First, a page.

Six million people visit Jones Beach per year, as it is the most popular park on the east coast and was the beginning of many other great projects. However, this land was initially swampy and, at times, submerged in water during storms. Sand from the bay covered the land since it was too fine, blowing into the air and making the destination impossible to enjoy. Researchers were ordered to observe and investigate the problem, and as a result, discovered a plant known as beach grass, which could prevent sand from blowing into the air due to the way its roots grew sideways in search of water. Consequently, thousands of samples were planted on what we now know as Jones Beach.
Shortly after, Moses selected and ordered the construction of two large bath houses and an Italianate-style water tower. 10 years after the creation of Jones Beach, the Brooklyn Queens Expressway – a convenient way of getting to Brooklyn from Queens and vise versa – and the Triborough Bridge, also known as the Robert F. Kennedy Bridge and which connects Manhattan, Queens, and the Bronx via Randalls Island, were created.
Additionally in 1940, the construction of the Brooklyn Battery Tunnel began and was opened on May 25, 1950. The Brooklyn Battery Tunnel, the largest underground car tunnel in the United States as well as North America, connects Brooklyn with Manhattan, which crosses under the East River. Roberto Moses’ connection with Mayor Fiorello H. La Guardia opened a door to yet another important position. Moses was made Head of the City Parks Department and Triborough Bridge Authority. As a result, from 1946 to 1954, anyone with an architectural plan needed the approval of Moses. When the Triborough Bridge Authority merged with the Tunnel Authority, Moses was met with opposition from Franklin D. Roosevelt, as Roosevelt felt that some of Moses’ ideas could be a potential hazard to national defense.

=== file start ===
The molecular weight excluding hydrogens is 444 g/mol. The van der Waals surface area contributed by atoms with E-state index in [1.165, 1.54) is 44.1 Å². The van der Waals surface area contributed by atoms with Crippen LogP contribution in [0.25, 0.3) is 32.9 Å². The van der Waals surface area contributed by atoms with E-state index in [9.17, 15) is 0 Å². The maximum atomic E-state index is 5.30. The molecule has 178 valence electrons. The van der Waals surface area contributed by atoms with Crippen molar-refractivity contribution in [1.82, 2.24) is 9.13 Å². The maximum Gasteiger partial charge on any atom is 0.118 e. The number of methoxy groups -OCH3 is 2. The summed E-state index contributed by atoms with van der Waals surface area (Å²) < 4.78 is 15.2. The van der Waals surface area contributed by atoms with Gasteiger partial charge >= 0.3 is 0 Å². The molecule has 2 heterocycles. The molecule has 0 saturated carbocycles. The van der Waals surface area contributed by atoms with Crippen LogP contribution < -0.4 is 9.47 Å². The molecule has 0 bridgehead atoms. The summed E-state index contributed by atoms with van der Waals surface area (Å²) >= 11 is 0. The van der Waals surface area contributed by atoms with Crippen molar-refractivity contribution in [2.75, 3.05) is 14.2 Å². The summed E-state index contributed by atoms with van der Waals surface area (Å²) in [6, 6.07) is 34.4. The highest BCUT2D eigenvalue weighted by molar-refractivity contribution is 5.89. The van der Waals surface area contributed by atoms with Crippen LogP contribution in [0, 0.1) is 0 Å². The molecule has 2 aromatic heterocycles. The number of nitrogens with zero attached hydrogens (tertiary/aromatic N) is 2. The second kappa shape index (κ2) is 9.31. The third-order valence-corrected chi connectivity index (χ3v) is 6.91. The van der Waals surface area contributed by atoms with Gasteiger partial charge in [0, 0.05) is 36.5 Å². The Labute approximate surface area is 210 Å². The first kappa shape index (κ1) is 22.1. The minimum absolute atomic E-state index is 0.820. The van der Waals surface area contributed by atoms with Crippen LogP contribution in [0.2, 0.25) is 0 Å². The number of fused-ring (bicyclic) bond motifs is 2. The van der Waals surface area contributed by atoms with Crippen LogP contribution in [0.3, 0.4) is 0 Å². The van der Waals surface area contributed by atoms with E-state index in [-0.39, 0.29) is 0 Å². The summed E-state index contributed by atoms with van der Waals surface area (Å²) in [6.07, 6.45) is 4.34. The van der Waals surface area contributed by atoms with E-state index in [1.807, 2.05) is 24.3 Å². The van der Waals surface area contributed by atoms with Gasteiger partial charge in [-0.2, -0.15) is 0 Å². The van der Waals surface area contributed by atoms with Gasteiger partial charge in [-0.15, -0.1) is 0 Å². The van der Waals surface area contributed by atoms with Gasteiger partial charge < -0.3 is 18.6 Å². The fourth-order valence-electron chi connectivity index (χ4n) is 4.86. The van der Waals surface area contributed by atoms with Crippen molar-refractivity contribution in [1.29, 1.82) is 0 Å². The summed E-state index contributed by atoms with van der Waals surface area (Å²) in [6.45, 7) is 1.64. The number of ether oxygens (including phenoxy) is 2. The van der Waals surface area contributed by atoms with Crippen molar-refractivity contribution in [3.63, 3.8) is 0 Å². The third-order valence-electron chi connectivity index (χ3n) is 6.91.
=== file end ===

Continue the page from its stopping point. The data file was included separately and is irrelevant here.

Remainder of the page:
Robert Moses’ power and influence continued to increase as a result of holding multiple government positions simultaneously. Although never elected into office, he began to make rather unfavorable executive decisions including the construction of the Cross Bronx Expressway, which led many individuals and families to lose property value or lose their property completely. Some critics suggest Moses could have mused over other alternatives for projects that would have had less of a negative impact, and that better options were brought to his attention – which would have helped New Yorkers avoid that miserable traffic as we know it today. Because of situations like this, Moses’ reputation began to plummet. Eventually completed in 1972, the Cross Bronx Expressway is considered to be the most congested highway in the United States, and is the first to be built through an urban community.
However, Robert Moses was extremely clever, as demonstrated by his quick accumulation of power. His early innovative ideas and early conception and preparation for projects allowed him to always be the first to pursue open opportunities. Despite criticism, his accomplishments in urbanizing and contributing to the landscape of New York were great. Moses has contributed to 658 playgrounds in New York, 416 miles of parkways, and 13 bridges. One of Moses’ major successes include Central Park; located in the middle of busy NYC where it is hard to believe that such beauty can exist, it is the most visited urban park in the United States. Moses’ other successful endeavors include the Verrazano-Narrows Bridge, linking Staten Island and Brooklyn; the Whitestone Bridge, connecting the Bronx with Queens; the Jackie Robinson Parkway, which stretches from Brooklyn into Queens; the Van Wyck Expressway, cutting into Queens from top to bottom, which eventually leads to the John F. Kennedy airport; the Throgs Neck Bridge, another bridge that connects the Bronx and Queens; and the Belt Parkway, which runs along the bottom perimeter of Brooklyn.